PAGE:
On the one hand, ‘Bloodwork’ isn’t much to write home about. It turns out a rather routine, somewhat fruitless genre effort. On the other hand, we get some occasional neat ideas (like: how can you perform surgery when full cell regeneration is only a matter of seconds?) and the whole execution of the film is capably handled. An attractive young cast manages to carry the film like they should, so no harm done their either. In the end, it’s the screenplay’s predictability that harms the film: you just know things will go from bad to worse for all involved in this secret government experiment. And the government will a) not just pull the plug on this derailing experiment for any whatsoever reason, and b) cover things up at any cost when things get messy. So we’re left with a film that goes through the motions (a bit of gore, a bit of nudity, etc.). And near the end, Eric Roberts steps in to do a little cameo. Nothing to complain about, really. But nothing to get excited over either.
LETTERS TO ANGEL
Estonian soldier Jeremia served his time in the Afghanistan war, where due to a traumatizing event he became a Muslim. Now he returns home to Estonia, in search for his daughter Angel. Not an easy quest, as he only once heard her voice over the phone and the only things he has, are the letters he wrote to her.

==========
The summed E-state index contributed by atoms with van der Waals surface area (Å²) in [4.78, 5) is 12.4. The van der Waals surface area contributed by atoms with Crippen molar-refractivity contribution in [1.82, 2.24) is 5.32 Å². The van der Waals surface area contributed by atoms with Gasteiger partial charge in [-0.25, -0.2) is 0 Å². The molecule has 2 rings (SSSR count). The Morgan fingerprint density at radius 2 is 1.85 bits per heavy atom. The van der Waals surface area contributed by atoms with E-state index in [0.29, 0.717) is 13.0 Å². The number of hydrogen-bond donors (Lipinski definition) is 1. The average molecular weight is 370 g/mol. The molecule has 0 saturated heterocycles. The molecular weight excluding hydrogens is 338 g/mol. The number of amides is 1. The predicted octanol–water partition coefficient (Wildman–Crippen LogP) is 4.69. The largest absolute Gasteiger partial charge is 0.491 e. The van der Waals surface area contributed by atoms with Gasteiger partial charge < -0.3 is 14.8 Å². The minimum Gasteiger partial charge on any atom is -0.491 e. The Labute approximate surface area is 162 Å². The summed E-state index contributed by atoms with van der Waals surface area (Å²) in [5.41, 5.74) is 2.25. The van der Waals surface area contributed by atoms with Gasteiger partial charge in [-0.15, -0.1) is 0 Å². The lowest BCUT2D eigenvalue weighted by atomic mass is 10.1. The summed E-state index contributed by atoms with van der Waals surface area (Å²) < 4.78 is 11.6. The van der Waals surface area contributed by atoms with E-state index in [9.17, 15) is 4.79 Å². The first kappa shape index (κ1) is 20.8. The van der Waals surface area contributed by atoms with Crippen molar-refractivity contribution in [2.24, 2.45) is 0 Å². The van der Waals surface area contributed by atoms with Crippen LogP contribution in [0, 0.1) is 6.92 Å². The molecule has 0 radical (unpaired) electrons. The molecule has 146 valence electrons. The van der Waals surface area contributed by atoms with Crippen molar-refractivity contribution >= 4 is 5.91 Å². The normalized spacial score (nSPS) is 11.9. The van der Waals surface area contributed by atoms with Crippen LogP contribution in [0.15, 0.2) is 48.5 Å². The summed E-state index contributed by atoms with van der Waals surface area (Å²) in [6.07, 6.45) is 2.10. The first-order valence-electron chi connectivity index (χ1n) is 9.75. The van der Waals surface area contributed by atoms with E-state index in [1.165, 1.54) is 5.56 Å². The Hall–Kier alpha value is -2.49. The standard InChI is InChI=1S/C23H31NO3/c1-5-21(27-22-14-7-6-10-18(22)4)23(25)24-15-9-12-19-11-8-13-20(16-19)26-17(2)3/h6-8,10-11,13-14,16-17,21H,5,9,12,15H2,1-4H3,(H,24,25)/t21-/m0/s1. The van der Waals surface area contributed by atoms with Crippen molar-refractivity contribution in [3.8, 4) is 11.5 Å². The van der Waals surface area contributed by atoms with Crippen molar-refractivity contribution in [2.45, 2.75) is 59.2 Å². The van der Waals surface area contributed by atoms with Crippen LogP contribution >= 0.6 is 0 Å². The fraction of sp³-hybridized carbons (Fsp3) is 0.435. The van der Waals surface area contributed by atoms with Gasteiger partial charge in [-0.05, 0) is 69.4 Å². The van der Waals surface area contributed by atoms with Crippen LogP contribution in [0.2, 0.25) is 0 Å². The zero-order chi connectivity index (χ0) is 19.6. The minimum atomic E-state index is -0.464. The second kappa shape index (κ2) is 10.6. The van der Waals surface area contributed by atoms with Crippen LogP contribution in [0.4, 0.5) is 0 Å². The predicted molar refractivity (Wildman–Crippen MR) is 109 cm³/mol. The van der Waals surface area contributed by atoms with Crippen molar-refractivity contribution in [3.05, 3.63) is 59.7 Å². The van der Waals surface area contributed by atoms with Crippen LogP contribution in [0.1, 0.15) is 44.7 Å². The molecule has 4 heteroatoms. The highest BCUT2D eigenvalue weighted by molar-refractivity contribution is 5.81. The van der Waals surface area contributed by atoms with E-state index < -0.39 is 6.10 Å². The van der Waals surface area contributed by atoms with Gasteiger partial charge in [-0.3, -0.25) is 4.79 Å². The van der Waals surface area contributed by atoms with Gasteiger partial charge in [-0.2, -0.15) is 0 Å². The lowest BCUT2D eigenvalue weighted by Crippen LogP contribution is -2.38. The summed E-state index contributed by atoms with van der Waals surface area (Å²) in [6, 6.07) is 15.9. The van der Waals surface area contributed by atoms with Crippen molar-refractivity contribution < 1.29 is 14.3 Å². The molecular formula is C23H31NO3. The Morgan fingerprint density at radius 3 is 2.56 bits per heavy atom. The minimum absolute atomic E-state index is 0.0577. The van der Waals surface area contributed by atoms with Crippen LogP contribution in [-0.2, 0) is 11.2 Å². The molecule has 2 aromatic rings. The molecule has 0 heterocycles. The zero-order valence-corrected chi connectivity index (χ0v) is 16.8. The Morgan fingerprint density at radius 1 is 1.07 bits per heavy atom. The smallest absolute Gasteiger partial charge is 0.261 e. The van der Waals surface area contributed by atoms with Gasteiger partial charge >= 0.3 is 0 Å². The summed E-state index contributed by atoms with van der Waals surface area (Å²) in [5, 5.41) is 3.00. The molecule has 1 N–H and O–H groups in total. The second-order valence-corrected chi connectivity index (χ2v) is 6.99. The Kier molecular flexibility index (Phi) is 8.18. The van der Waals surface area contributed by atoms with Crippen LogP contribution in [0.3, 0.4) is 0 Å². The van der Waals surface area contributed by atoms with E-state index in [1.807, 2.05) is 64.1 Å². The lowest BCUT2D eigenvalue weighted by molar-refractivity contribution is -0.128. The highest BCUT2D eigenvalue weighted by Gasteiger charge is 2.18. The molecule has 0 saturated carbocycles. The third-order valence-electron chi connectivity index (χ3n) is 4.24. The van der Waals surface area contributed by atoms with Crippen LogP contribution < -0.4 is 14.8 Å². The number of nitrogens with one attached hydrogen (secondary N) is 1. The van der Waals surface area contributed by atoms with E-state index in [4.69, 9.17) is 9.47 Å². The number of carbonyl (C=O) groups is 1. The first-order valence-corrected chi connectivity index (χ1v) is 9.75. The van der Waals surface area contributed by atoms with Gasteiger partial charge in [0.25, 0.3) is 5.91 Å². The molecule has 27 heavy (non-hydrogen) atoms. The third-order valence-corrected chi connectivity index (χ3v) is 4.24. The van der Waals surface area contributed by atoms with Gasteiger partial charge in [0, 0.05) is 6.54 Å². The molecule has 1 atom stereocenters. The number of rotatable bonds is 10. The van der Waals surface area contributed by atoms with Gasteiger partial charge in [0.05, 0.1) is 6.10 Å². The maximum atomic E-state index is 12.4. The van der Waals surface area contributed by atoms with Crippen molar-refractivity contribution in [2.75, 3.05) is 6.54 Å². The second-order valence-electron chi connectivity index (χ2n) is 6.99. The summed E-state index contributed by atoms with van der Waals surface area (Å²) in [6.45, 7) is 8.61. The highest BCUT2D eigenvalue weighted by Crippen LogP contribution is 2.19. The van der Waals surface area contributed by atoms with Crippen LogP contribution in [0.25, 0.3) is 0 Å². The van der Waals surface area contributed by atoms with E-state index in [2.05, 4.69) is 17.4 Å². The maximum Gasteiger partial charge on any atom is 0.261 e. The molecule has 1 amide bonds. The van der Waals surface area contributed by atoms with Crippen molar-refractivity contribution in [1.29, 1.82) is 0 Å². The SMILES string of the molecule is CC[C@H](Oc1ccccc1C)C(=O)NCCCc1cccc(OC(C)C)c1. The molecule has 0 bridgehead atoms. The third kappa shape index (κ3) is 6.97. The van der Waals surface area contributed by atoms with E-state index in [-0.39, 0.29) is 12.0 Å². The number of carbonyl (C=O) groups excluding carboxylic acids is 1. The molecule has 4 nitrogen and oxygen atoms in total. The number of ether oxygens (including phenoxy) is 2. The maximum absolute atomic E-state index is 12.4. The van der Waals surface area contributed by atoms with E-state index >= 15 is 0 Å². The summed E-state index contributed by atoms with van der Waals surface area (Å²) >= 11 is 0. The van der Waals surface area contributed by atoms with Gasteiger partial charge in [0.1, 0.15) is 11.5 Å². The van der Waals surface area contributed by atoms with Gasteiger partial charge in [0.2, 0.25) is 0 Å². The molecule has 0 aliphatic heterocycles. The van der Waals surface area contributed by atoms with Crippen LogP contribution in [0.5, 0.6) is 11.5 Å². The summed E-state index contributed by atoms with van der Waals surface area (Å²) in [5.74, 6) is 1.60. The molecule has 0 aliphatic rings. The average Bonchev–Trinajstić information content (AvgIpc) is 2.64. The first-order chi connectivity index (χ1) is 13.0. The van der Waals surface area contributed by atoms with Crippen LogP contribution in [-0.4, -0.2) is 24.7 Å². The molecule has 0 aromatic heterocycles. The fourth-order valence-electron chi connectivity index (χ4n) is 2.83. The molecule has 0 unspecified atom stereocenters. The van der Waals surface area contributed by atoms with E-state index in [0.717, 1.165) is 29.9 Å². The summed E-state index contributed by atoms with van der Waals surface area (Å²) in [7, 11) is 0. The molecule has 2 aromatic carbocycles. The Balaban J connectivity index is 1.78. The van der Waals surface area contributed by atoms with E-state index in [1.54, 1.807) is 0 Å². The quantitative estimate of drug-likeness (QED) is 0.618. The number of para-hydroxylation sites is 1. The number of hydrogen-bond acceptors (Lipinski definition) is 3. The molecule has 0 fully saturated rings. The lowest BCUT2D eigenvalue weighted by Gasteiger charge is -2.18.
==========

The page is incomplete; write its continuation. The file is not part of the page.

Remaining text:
‘Letters To Angel’ is a peculiar drama. We are presented a protagonist character who has gone through an existentialistic crisis due to his war time served as a sharpshooter in Afghanistan. While stationed there, he converted himself to Islam beliefs. But all this has happened before the actual film begins (we do get some flashback scenes). During the film, the main character has no arc. He just shambles through the town in his home country in search for his daughter which may or may not exist, and during his quest he meets various women. And these women are the characters that make the film interesting, as their personalities and occupations do stand out. But the deeper meaning of it all feels lost, just like our main character seems lost in this country that once was his home. A strange, well-portrayed film, hard to pinpoint, but intriguing nonetheless. For some reason ‘Letters To Angel’ sticks with you, while you try to search for what the point to it all was. Maybe that’s what it boils down to: we all search for something and there’s no guarantee we’ll find it eventually. Regardless, you’ll be left with a strange feeling after watching this film.